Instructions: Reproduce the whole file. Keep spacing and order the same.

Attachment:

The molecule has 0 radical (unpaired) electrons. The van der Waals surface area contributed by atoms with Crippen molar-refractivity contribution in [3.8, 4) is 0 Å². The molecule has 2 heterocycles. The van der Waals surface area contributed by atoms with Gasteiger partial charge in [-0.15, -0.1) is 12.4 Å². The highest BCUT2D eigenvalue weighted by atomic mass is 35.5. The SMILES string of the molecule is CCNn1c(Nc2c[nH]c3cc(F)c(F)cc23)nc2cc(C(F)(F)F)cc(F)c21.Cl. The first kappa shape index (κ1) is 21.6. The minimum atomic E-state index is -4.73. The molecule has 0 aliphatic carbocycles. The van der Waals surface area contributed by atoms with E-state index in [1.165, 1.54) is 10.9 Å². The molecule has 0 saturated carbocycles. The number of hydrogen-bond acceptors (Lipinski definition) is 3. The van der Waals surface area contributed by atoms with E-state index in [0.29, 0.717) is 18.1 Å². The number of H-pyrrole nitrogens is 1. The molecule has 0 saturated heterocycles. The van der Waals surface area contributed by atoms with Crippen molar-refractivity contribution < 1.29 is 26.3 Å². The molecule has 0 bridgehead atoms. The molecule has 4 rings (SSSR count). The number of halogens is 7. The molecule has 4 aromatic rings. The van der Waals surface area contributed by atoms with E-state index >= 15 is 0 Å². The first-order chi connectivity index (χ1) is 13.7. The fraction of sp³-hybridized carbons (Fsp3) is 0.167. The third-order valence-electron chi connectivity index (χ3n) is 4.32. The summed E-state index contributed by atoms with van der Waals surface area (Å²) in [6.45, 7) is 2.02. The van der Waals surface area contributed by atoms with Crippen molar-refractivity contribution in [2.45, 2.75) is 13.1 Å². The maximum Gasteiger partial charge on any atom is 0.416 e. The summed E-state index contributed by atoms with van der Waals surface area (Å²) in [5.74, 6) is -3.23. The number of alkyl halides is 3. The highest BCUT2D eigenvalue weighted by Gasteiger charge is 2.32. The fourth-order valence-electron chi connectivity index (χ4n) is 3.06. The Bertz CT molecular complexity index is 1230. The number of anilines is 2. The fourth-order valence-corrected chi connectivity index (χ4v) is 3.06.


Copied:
The molecule has 0 radical (unpaired) electrons. The van der Waals surface area contributed by atoms with Crippen molar-refractivity contribution in [3.8, 4) is 0 Å². The molecule has 2 heterocycles. The van der Waals surface area contributed by atoms with Gasteiger partial charge in [-0.15, -0.1) is 12.4 Å². The highest BCUT2D eigenvalue weighted by atomic mass is 35.5. The SMILES string of the molecule is CCNn1c(Nc2c[nH]c3cc(F)c(F)cc23)nc2cc(C(F)(F)F)cc(F)c21.Cl. The first kappa shape index (κ1) is 21.6. The minimum atomic E-state index is -4.73. The molecule has 0 aliphatic carbocycles. The van der Waals surface area contributed by atoms with E-state index in [1.165, 1.54) is 10.9 Å². The molecule has 0 saturated carbocycles. The number of hydrogen-bond acceptors (Lipinski definition) is 3. The van der Waals surface area contributed by atoms with E-state index in [0.29, 0.717) is 18.1 Å². The number of H-pyrrole nitrogens is 1. The molecule has 0 saturated heterocycles. The van der Waals surface area contributed by atoms with Crippen molar-refractivity contribution < 1.29 is 26.3 Å². The molecule has 0 bridgehead atoms. The molecule has 4 rings (SSSR count). The number of halogens is 7. The molecule has 4 aromatic rings. The van der Waals surface area contributed by atoms with E-state index >= 15 is 0 Å². The first-order chi connectivity index (χ1) is 13.7. The fraction of sp³-hybridized carbons (Fsp3) is 0.167. The third-order valence-electron chi connectivity index (χ3n) is 4.32. The summed E-state index contributed by atoms with van der Waals surface area (Å²) in [6.45, 7) is 2.02. The van der Waals surface area contributed by atoms with Crippen molar-refractivity contribution in [2.45, 2.75) is 13.1 Å². The maximum Gasteiger partial charge on any atom is 0.416 e. The summed E-state index contributed by atoms with van der Waals surface area (Å²) in [5.74, 6) is -3.23. The number of alkyl halides is 3. The highest BCUT2D eigenvalue weighted by Gasteiger charge is 2.32. The fourth-order valence-electron chi connectivity index (χ4n) is 3.06. The Bertz CT molecular complexity index is 1230. The number of anilines is 2. The fourth-order valence-corrected chi connectivity index (χ4v) is 3.06.